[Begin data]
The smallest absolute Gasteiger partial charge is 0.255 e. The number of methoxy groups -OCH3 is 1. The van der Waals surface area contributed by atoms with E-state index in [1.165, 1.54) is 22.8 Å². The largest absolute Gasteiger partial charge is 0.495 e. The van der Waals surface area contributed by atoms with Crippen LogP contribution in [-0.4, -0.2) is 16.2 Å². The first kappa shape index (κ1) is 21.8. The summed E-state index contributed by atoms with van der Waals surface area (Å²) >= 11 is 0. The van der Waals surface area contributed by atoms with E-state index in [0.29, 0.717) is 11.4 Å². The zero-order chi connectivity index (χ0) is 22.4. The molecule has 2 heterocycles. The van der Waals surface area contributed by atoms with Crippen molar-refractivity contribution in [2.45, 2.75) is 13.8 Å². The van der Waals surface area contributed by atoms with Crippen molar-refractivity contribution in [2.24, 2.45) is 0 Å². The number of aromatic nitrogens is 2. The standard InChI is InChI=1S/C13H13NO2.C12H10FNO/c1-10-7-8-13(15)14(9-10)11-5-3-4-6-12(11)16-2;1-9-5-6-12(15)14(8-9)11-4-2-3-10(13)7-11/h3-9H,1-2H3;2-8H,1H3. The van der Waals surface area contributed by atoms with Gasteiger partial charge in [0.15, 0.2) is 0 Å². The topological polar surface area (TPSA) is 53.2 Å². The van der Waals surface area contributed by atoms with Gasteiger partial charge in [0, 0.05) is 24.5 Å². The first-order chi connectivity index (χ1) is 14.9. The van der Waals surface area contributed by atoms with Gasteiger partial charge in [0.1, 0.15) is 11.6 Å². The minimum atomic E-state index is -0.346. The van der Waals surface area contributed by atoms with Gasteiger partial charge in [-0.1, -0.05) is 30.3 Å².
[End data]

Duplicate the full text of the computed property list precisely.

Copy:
The smallest absolute Gasteiger partial charge is 0.255 e. The number of methoxy groups -OCH3 is 1. The van der Waals surface area contributed by atoms with E-state index in [1.165, 1.54) is 22.8 Å². The largest absolute Gasteiger partial charge is 0.495 e. The van der Waals surface area contributed by atoms with Crippen LogP contribution in [-0.4, -0.2) is 16.2 Å². The first kappa shape index (κ1) is 21.8. The summed E-state index contributed by atoms with van der Waals surface area (Å²) >= 11 is 0. The van der Waals surface area contributed by atoms with E-state index in [0.29, 0.717) is 11.4 Å². The zero-order chi connectivity index (χ0) is 22.4. The molecule has 2 heterocycles. The van der Waals surface area contributed by atoms with Crippen molar-refractivity contribution in [2.45, 2.75) is 13.8 Å². The van der Waals surface area contributed by atoms with Crippen molar-refractivity contribution in [2.24, 2.45) is 0 Å². The number of aromatic nitrogens is 2. The standard InChI is InChI=1S/C13H13NO2.C12H10FNO/c1-10-7-8-13(15)14(9-10)11-5-3-4-6-12(11)16-2;1-9-5-6-12(15)14(8-9)11-4-2-3-10(13)7-11/h3-9H,1-2H3;2-8H,1H3. The van der Waals surface area contributed by atoms with Gasteiger partial charge in [0.15, 0.2) is 0 Å². The topological polar surface area (TPSA) is 53.2 Å². The van der Waals surface area contributed by atoms with Gasteiger partial charge in [0, 0.05) is 24.5 Å². The first-order chi connectivity index (χ1) is 14.9. The van der Waals surface area contributed by atoms with Gasteiger partial charge in [0.1, 0.15) is 11.6 Å². The minimum atomic E-state index is -0.346. The van der Waals surface area contributed by atoms with Gasteiger partial charge in [-0.1, -0.05) is 30.3 Å².